“Get out of my country, you bloody b***h!” Those were the words a complete stranger shouted at me just before exiting the metro. A few minutes earlier, he had said I would be torn to a thousand bits had this been Pakistan.
It had all started innocuously enough, on what appeared to be a regular Saturday afternoon, as I made my way back home from college. The man approached me asking if he could see the badges pinned on my bag. There’s one with a quote from Rohith Vemula’s suicide note, another from when I saw Harry Potter and the Cursed Child and a third about azadi with the words “JNU ke saath”.
That was what had got his attention. I had seen him looking at me earlier, but had chalked it up to him trying to get a look at the metro route, blinking above me. He appeared to be in his twenties, dressed in a kurta-pajama, basically, your regular metro commuter.
As the train approached the Rajiv Chowk station, he got up and came up to me, quite unthreatening. I thought he was genuinely interested in the issues that the JNU movement had foregrounded earlier this year. He asked me where I got the badge from, and I told him it was from one of the various JNU protest marches. “Yeh Kanhaiya vagaira ke saath ya unke khilaf?” Is this in support of Kanhaiya [Kumar] and his lot or against them, he asked.
I replied that it was in support of the JNU students. And that’s when his tenor changed. “Tum log desh se azadi chahte ho? Desh ke hazaar-hazaar tukde karna chahte ho?” Do you people want freedom from this country? Do you want the country split in to thousands of pieces?
I told him that what I wanted, in fact, was the azadi to think, speak, and exist without fear. The constitution guarantees the freedom to speech and expression, I told him. He responded with the stock argument, the how-can-you-say-this-about-our-grand-country, how-can-you-want-to-break-it-up. I tried explaining that shouting slogans does not constitute wanting freedom from the country.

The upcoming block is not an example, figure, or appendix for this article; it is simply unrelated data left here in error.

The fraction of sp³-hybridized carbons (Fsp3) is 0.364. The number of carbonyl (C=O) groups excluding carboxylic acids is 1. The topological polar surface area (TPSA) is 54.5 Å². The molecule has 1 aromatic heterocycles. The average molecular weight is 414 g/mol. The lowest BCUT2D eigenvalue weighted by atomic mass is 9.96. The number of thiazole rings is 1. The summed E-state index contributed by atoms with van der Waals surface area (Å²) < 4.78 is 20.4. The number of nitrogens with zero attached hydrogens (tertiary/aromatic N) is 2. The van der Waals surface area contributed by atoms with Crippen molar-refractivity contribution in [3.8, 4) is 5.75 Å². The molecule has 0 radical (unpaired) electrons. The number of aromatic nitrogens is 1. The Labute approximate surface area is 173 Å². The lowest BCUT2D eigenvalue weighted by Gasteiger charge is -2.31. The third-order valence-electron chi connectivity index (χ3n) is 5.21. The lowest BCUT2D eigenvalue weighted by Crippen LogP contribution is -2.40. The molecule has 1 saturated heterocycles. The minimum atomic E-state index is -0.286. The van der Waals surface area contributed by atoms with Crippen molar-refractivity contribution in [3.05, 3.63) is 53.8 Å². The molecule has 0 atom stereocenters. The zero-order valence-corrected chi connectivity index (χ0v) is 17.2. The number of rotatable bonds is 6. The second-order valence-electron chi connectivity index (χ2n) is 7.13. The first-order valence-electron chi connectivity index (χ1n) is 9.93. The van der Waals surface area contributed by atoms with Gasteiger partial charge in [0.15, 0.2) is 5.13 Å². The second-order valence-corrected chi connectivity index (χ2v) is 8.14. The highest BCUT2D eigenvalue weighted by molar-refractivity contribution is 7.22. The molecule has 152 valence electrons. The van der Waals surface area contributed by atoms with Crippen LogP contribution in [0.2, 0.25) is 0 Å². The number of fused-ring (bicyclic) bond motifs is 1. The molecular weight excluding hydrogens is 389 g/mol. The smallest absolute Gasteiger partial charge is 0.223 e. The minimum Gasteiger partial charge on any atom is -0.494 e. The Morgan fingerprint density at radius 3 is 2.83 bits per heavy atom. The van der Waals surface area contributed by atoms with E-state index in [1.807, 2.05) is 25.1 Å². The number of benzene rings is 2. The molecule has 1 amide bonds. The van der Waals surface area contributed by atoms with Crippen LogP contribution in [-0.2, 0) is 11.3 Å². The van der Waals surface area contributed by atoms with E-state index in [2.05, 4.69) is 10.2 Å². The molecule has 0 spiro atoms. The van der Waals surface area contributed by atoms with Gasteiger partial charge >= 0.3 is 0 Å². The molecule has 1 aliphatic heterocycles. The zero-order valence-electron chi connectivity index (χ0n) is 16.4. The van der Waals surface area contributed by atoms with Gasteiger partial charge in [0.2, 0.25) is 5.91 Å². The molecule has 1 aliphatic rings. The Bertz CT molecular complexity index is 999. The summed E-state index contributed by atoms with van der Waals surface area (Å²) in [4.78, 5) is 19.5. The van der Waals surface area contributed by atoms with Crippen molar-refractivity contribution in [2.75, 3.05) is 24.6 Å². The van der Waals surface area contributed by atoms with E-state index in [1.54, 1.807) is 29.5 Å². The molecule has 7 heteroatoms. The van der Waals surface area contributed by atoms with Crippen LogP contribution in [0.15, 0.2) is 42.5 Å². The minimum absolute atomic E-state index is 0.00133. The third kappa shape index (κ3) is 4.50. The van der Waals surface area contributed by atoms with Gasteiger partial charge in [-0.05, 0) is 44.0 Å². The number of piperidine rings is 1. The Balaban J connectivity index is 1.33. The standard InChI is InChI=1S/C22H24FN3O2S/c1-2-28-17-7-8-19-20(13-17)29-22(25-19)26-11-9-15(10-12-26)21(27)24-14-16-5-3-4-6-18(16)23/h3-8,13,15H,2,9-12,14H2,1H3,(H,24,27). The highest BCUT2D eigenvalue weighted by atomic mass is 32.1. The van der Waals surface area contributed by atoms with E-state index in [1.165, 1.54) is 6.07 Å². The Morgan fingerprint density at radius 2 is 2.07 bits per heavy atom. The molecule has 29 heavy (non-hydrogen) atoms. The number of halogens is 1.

Things escalated from here on. “Agar hum Pakistan mein hote, tumhare hazaar-hazaar tukde hote!” (If we were in Pakistan, you would be torn into a thousand pieces). We are in India, I tried to tell him. Criticising Pakistan does not make us any better — we are a distinct country, with our own issues that cannot be resolved by making comparisons with other countries. Am I supposed to be grateful that my body is intact, despite having an opinion contrary to his?
By this time, we had managed to attract a fair bit of attention, an entire compartment of people staring intently as this man verbally attacked and threatened me.
He got hysterical at this point: “Do not criticise my country! Do not even try to criticise my country!” When I responded asking why, and attempted to cite this as the perfect example as to why azadi is important, he categorically said “yeh badge utaaro” (Take off this badge!). I refused and, as the doors began to open, he reiterated, “Yeh badge abhi utaaro!” (Take it off now!). I asked him why, and by this time he had started walking towards to the door.
“Get out of my country! Get out of my country, you bloody b***h!” he screamed as he stepped out.
The entire compartment was still staring at me. The adrenaline wearing off, I had begun shaking and was willing myself not to cry. Nobody reached out to me, nobody asked if I was alright.
Besides the obvious issues of complete intolerance and the shockingly low esteem in which the right to free speech (it is not a privilege, it is a right) is held, this incident has brought many issues to light. The space within which one can talk, debate, discuss is shrinking by the minute, and ignorance is blinding so many people. Am I a b***h because my opinion differs from yours? Am I a b***h because you don’t like my opinion? Or I am a b***h simply because I have an opinion?
Not wanting to listen and trying to shut me up in your jingoistic, pseudo-patriotic frenzy is not okay.
The incident has shaken me, especially since I seem to live in a happy bubble where the people I interact with think similarly. This country is mine, and my love for it is inherent, an intrinsic part of my identity as an Indian. I am here to stay, my badges in tow.
Kanhaiya Kumar said it best, “Hum desh se azadi nahin chahte, hum desh mein azadi chahte hain”. (We don’t want freedom from India, we want freedom in India.
(The writer, 19, is a third year student of English at Ramjas College, Delhi University)